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Why India does not need Air India

Last updated on: April 29, 2011 23:42 IST

Why India does not need Air India

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Shonalee Biswas


The Air India pilots are on a strike. Of course, this is not the first time when a few hundred pilots have held the entire nation to ransom.

Among other things, the section of pilots on strike wants to be paid as much as pilots of the erstwhile Indian Airlines.

The erstwhile Air India (which used to operate international flights) and Indian Airlines (which used to primarily operate domestic flights and also fly to a few nearby countries) were merged to create the new Air India.

The pilots of Air India were paid more and they continued to be paid more. Pay parity was never introduced. And so the pilots of erstwhile Indian Airlines are on a strike. 

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Photographs: Reuters
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Why India does not need Air India

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While this may be a valid reason to go on a strike, in the bigger scheme of things, it doesn't really matter. The airline has been bleeding continuously for a long time and pilots are anyway paid a lot of money.

The bigger question is does India really need Air India?

The answer is no. And there are several reasons for the same.

Rs 40,000-crore debt

The airline which was one the pride of the nation, during the days J R D Tata was its chairperson, now has accumulated debt running into Rs 40,000 crore (Rs 400 billion).

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Photographs: Reuters
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Why India does not need Air India

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Of this debt nearly Rs 22,000 crore (Rs 220 billion) is working capital debt.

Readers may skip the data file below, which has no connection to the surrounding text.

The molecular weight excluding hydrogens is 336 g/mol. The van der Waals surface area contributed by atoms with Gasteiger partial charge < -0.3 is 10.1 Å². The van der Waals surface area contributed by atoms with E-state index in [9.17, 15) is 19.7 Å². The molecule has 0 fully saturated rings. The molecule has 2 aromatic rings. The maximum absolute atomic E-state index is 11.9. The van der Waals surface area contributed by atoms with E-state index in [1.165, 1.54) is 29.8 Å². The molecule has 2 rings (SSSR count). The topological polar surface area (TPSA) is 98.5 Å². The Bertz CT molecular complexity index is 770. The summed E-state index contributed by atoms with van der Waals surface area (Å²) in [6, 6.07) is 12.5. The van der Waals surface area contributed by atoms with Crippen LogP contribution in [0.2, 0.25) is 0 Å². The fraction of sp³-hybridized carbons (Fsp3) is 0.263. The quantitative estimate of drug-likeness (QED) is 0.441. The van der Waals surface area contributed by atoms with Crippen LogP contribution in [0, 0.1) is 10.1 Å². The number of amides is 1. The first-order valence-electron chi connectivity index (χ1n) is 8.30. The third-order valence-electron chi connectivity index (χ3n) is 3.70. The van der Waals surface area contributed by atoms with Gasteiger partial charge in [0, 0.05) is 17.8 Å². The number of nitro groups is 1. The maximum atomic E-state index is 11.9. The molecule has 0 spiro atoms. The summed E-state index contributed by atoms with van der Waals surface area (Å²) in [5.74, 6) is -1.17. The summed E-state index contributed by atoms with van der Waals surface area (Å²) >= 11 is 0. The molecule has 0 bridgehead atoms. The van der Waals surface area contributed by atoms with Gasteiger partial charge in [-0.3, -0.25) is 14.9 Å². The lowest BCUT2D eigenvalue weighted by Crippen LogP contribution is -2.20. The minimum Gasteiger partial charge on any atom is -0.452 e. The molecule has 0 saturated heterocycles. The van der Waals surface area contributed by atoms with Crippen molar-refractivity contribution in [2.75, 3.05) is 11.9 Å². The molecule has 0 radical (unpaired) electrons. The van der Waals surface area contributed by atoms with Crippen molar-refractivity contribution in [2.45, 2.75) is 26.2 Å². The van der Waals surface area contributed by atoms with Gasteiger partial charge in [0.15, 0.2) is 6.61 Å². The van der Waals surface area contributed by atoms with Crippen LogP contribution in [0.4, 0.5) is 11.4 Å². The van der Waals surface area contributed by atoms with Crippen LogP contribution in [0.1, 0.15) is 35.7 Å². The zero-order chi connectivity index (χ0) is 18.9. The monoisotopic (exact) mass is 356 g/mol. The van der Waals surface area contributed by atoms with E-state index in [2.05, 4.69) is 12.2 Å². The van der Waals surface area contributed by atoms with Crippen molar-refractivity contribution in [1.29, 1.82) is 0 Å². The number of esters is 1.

What this means in simple English is that the airline has borrowed a whopping Rs 22,000 crore to keep its day-to-day operations running.

The remaining Rs 18,000 crore (Rs 180 billion) debt was taken on to fund acquisition of new aircraft.

This, of course, tells us very clearly that the airline is not even making enough money to pay salaries of its pilots and other members of staff. And it is borrowing money from banks even to do that.

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Photographs: Reuters
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Why India does not need Air India

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Of course, there is no way that Air India can hope to repay this money given the current state it is in (it has the largest number of aircraft but three other airlines carry more people than Air India does).

But given the fact that it is a government-owned enterprise, banks are more than happy to lend money to it. Having said that, this money can be well spent somewhere else than be given to the Air India pilots.

The pilots have carefully chosen the beginning of the summer season to go on a strike. This is the season when travelling picks up due to school holidays, ticket prices go up and airlines tend to make good money. 

Why should a government run an airline?

The basic question is why should a government run an airline? In the days after Independence when the private sector in India was not well developed, and was also not allowed to develop, the entire idea of a government running an airline (and everything under the sun) was understandable.

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Photographs: Reuters
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Why India does not need Air India

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But why should a government run an airline in this day and age? The airline has got Rs 2,000 crore (Rs 20 billion) from the government during the last two years. In the current financial year the government plans to infuse another Rs 1,200 crore (Rs 12 billion) in the airline to keep it running.

You need not be a genius to know that this money would be well spent elsewhere. Take the case of Mumbai local trains. All this money going into Air India can be better used by modernising the age-old rakes that run on the Mumbai local train route.

If Delhi can have sleek modern rakes running on its Metro lines, why shouldn't Mumbai? And more than anything else an airline is not an essential service like a lot of other things that the government subsidises.

Given these reasons, it might make more sense for the government to sell Air India and spend the money on other more relevant things.

The author can be reached at shonalee.biswas@gmail.com


Photographs: Reuters
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